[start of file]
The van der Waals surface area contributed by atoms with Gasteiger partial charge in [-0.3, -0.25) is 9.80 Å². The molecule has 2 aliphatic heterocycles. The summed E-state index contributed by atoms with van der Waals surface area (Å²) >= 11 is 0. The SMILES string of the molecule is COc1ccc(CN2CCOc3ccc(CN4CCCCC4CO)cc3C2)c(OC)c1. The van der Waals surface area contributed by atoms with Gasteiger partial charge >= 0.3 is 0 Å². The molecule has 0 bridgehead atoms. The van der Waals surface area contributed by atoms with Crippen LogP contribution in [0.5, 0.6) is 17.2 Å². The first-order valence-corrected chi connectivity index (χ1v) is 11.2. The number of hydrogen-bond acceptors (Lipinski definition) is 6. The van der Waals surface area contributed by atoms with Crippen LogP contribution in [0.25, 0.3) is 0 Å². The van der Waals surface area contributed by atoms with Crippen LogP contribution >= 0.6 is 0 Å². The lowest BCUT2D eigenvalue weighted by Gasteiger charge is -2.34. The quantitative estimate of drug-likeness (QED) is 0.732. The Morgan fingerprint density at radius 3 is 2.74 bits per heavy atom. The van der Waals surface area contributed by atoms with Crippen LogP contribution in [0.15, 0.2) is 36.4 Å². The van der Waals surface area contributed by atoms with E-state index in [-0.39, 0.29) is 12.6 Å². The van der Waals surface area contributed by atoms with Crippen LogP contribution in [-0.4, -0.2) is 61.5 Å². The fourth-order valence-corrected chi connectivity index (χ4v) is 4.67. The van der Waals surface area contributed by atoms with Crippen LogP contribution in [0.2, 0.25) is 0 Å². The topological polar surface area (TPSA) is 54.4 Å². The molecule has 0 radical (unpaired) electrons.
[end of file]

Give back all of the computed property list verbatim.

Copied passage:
The van der Waals surface area contributed by atoms with Gasteiger partial charge in [-0.3, -0.25) is 9.80 Å². The molecule has 2 aliphatic heterocycles. The summed E-state index contributed by atoms with van der Waals surface area (Å²) >= 11 is 0. The SMILES string of the molecule is COc1ccc(CN2CCOc3ccc(CN4CCCCC4CO)cc3C2)c(OC)c1. The van der Waals surface area contributed by atoms with Gasteiger partial charge >= 0.3 is 0 Å². The molecule has 0 bridgehead atoms. The van der Waals surface area contributed by atoms with Crippen LogP contribution in [0.5, 0.6) is 17.2 Å². The first-order valence-corrected chi connectivity index (χ1v) is 11.2. The number of hydrogen-bond acceptors (Lipinski definition) is 6. The van der Waals surface area contributed by atoms with Crippen LogP contribution in [0.25, 0.3) is 0 Å². The van der Waals surface area contributed by atoms with Crippen LogP contribution >= 0.6 is 0 Å². The lowest BCUT2D eigenvalue weighted by Gasteiger charge is -2.34. The quantitative estimate of drug-likeness (QED) is 0.732. The Morgan fingerprint density at radius 3 is 2.74 bits per heavy atom. The van der Waals surface area contributed by atoms with Crippen LogP contribution in [0.15, 0.2) is 36.4 Å². The van der Waals surface area contributed by atoms with E-state index in [-0.39, 0.29) is 12.6 Å². The van der Waals surface area contributed by atoms with Crippen LogP contribution in [-0.4, -0.2) is 61.5 Å². The fourth-order valence-corrected chi connectivity index (χ4v) is 4.67. The van der Waals surface area contributed by atoms with Crippen LogP contribution in [0.2, 0.25) is 0 Å². The topological polar surface area (TPSA) is 54.4 Å². The molecule has 0 radical (unpaired) electrons.